“Chronicle Books was interested, but they wanted to design it in a more commercial way. I had many experiences publishing my own artist books, so I was happy to do it myself.”

Mandel considered Rigney to be his best interview. “He could tell a story better than anyone,” he says. “But John Curtis could talk about baseball with the perspective of a philosopher. He was the last one in the book and among the best.”

There are some non-players in the book. The sportswriters Harry Jupiter, Bob Stevens and Charles Einstein; farm director Jack Schwarz (“We came out here in ’57 with a real larder full of prospects just waiting to be unveiled”), head groundskeeper Matty Schwab, and equipment manager Eddie Logan, whose father handled the Giants and Yankees back to the John McGraw and Babe Ruth days.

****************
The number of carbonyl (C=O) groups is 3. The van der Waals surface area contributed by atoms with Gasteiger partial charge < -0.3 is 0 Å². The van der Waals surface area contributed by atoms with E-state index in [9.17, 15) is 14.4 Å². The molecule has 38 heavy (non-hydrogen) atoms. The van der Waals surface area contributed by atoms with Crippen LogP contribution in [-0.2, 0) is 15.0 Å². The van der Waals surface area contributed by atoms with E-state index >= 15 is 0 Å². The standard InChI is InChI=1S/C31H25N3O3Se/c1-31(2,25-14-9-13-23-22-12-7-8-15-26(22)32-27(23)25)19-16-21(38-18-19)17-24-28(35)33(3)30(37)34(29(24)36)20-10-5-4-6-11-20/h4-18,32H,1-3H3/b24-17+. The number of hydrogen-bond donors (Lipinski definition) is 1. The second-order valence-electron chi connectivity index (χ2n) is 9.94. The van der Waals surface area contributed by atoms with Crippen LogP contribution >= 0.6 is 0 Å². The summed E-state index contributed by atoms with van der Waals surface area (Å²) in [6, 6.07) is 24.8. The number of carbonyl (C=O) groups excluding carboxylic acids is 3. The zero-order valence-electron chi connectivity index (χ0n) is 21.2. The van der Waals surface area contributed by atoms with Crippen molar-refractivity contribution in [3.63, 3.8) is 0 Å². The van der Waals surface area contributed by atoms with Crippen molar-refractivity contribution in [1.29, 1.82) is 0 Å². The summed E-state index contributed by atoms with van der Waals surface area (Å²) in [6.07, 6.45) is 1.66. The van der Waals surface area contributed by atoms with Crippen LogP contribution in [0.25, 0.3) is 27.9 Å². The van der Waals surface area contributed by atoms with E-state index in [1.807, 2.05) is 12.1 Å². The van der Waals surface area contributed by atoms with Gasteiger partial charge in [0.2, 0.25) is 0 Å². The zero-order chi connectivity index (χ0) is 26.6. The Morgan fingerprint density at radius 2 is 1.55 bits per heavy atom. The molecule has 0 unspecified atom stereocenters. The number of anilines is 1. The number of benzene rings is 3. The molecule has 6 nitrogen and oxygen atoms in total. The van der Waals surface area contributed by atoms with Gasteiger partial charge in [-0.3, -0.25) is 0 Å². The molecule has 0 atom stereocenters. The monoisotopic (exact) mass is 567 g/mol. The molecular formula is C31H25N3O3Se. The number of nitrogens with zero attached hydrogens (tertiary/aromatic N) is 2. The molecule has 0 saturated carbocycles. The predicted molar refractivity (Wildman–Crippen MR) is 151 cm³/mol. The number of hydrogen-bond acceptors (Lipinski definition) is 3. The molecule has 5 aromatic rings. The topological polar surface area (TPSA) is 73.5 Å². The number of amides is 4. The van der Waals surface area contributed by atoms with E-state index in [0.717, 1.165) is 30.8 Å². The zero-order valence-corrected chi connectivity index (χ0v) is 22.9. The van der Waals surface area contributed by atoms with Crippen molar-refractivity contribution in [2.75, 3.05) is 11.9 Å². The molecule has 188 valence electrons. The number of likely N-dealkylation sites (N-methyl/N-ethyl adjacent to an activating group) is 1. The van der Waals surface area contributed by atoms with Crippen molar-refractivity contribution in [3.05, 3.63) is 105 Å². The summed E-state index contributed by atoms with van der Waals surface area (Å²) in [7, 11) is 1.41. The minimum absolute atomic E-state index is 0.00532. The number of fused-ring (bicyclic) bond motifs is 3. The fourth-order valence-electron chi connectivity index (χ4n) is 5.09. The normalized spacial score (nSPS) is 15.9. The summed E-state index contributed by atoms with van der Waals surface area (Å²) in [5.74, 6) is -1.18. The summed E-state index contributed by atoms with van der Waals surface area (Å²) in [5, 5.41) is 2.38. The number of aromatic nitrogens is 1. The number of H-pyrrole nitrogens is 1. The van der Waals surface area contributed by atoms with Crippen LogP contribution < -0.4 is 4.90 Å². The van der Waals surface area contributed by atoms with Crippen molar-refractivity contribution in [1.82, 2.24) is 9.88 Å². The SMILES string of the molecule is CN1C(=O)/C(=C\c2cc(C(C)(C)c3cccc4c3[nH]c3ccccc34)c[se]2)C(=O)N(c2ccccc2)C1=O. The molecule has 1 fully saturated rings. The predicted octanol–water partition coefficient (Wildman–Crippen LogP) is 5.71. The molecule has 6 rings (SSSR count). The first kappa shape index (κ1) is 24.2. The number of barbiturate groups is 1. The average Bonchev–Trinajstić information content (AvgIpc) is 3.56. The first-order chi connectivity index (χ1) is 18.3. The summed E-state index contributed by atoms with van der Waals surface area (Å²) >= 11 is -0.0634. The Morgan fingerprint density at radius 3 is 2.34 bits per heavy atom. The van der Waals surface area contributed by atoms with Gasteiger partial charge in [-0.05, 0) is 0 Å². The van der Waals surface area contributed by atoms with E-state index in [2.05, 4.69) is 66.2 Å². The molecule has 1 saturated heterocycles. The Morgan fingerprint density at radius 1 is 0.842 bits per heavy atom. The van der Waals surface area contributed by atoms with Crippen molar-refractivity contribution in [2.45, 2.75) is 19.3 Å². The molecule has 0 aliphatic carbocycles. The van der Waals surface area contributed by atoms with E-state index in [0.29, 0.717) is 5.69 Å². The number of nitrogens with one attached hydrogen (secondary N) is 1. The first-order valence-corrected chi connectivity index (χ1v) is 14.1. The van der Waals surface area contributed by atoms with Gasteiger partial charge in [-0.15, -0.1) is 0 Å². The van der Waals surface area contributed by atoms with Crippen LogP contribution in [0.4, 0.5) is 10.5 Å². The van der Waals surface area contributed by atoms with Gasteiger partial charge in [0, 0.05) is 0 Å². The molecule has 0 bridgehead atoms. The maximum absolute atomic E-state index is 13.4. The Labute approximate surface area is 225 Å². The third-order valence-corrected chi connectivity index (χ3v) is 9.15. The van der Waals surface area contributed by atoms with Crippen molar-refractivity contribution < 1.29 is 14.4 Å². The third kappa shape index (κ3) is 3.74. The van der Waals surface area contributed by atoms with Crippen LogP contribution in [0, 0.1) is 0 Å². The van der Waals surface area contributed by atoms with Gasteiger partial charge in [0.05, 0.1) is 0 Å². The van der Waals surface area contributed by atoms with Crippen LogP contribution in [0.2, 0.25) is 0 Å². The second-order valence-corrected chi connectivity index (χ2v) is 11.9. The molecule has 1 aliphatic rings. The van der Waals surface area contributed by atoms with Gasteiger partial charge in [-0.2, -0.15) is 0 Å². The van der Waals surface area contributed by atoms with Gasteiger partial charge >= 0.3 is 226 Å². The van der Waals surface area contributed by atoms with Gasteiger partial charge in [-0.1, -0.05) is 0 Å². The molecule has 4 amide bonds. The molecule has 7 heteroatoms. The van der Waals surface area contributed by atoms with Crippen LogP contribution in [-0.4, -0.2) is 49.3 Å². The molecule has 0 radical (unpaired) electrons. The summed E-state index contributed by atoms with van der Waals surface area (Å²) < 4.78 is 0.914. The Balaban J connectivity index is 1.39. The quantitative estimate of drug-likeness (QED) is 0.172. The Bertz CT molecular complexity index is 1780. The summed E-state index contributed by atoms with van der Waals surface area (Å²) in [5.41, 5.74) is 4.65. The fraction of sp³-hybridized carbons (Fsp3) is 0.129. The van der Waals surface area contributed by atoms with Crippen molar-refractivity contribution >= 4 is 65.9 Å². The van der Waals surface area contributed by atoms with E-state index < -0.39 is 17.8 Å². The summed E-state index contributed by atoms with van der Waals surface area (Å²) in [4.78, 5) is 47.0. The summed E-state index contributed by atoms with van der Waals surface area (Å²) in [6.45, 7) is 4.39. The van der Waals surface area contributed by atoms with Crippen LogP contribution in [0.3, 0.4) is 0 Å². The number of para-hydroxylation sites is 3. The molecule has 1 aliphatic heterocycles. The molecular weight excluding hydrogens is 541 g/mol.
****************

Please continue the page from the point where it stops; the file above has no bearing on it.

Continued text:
“I had Horace Stoneham but I accidentally recorded over his interview with Jesus Alou,” Mandel adds, speaking of the Giants owner, the man who moved the team west. “I tried to interview him again, but he refused. I think he knew he screwed up by talking to me the first time. He was pretty drunk and told me all kinds of stuff full of racial slurs, and it would have been the interview of the book.”

As for interviews missed, Mandel writes in his introduction, “I am sorry I was unable to make the portrait of {Willie} Mays. His absence leaves the work forever incomplete.”

Alas, Mike tried. With considerable help from a Giants PR man and an AP photographer, he went to Mays’ house by appointment, but Willie didn’t show up. On a second attempt, he refused to talk without being paid.